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Original Investigation
August 23, 2021

Association of Tourette Syndrome and Chronic Tic Disorder With Cervical Spine Disorders and Related Neurological Complications

Author Affiliations
  • 1Centre for Psychiatry Research, Department of Clinical Neuroscience, Karolinska Institutet, & Stockholm Health Care Services, Region Stockholm, Stockholm, Sweden
  • 2Department of Medical Epidemiology and Biostatistics, Karolinska Institutet, Stockholm, Sweden
  • 3School of Medical Sciences, Örebro University, Örebro, Sweden
JAMA Neurol. 2021;78(10):1205-1211. doi:10.1001/jamaneurol.2021.2798
Key Points

Question  Are Tourette syndrome or chronic tic disorder associated with severe cervical spine disorders and related neurological complications?

Findings  In this matched cohort study, including 6791 individuals with Tourette syndrome or chronic tic disorder diagnosed in specialist settings and 67 910 unaffected individuals, patients had a 39% increased risk of having any cervical spine disorder (vascular or nonvascular).

Meaning  Individuals with Tourette syndrome or chronic tic disorder may have an increased risk of cervical spine disorders, including those associated with potential long-term disability.

Abstract

Importance  Severe forms of Tourette syndrome or chronic tic disorder (TS/CTD) may involve repeated head jerking. Isolated case reports have described a spectrum of severe neck disorders in individuals with TS/CTD. However, the nature and prevalence of cervical spine disorders in TS/CTD are unknown.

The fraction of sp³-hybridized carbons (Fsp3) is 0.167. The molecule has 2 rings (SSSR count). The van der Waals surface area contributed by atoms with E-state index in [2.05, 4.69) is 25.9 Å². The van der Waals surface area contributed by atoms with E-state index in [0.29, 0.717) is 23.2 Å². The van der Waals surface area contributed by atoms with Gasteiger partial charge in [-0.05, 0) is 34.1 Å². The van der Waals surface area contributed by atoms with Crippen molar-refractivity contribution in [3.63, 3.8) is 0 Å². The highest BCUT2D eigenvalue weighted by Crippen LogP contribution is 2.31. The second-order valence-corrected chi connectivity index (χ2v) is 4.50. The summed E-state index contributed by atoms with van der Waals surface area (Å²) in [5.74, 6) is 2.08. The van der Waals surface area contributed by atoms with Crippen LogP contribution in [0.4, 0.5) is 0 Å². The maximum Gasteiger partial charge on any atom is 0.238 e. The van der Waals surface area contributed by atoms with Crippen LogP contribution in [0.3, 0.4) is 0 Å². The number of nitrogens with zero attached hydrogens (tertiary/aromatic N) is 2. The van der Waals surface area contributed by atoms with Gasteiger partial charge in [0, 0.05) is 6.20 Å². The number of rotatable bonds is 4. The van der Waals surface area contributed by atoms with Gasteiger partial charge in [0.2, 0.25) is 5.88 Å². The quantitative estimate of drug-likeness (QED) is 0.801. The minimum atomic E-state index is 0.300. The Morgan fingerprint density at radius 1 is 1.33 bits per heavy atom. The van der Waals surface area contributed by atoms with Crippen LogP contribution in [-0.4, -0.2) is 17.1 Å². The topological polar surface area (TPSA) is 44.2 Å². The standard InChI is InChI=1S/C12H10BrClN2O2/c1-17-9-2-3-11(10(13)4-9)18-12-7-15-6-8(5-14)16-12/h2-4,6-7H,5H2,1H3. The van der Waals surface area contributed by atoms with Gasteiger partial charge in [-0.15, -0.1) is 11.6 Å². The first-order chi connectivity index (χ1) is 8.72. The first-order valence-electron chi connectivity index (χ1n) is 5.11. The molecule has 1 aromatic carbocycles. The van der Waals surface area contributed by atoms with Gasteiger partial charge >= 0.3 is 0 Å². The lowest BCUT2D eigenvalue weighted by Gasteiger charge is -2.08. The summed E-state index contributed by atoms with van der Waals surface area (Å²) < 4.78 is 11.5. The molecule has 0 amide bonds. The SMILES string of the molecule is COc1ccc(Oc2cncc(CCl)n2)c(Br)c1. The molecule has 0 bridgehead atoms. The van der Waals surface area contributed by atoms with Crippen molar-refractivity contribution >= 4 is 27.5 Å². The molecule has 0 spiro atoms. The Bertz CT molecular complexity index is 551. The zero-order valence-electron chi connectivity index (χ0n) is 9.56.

Objective  To establish if TS/CTD are associated with an increased risk of cervical spine disorders and related neurological complications compared with individuals from the general population.

Design, Setting, and Participants  All individuals born from 1973 to 2013 and living in Sweden between 1997 and 2013 were identified. Individuals with a record of TS/CTD diagnosed in specialist settings were matched on age, sex, and county of birth with 10 unexposed individuals randomly selected from the general population. Cox proportional hazards regression models were used to estimate the risk of vascular and nonvascular cervical spine disorders among exposed individuals, compared with unexposed individuals. Models were adjusted for other known causes of cervical spine injury. Data were analyzed from March 19 to May 16, 2021.

Exposures  International Statistical Classification of Diseases and Related Health Problems, Tenth Revision diagnoses of TS/CTD in the Swedish National Patient Register.

Main Outcomes and Measures  Records of cervical vascular disorders (ie, aneurysm, cerebral infarction, transitory cerebral ischemia) and cervical nonvascular disorders (ie, spondylosis, cervical disc disorders, fractures of the cervical spine, cervicalgia) and cervical surgeries. Covariates included rheumatic disorders, traffic injuries, fall- or sport-related injuries, and attention-deficit/hyperactivity disorder comorbidity.

Results  A total of 6791 individuals with TS/CTD were identified (5238 [77.1%] were male; median [interquartile] age at first diagnosis, 15.6 [11.4-23.7] years) and matched to 67 910 unexposed individuals. Exposed individuals had a 39% increased risk of any cervical spine disorder (adjusted hazard ratio, 1.39; 95% CI, 1.22-1.59). Adjusted hazard ratios for cervical vascular and nonvascular disorders were 1.57 (95% CI, 1.16-2.13) and 1.38 (95% CI, 1.19-1.60), respectively. Risks were similar among men and women.

Conclusions and Relevance  Individuals with severe TS/CTD are at increased risk of cervical spine disorders. These outcomes are relatively rare but may lead to persistent disability in some individuals and thus require close monitoring to facilitate early interventions.

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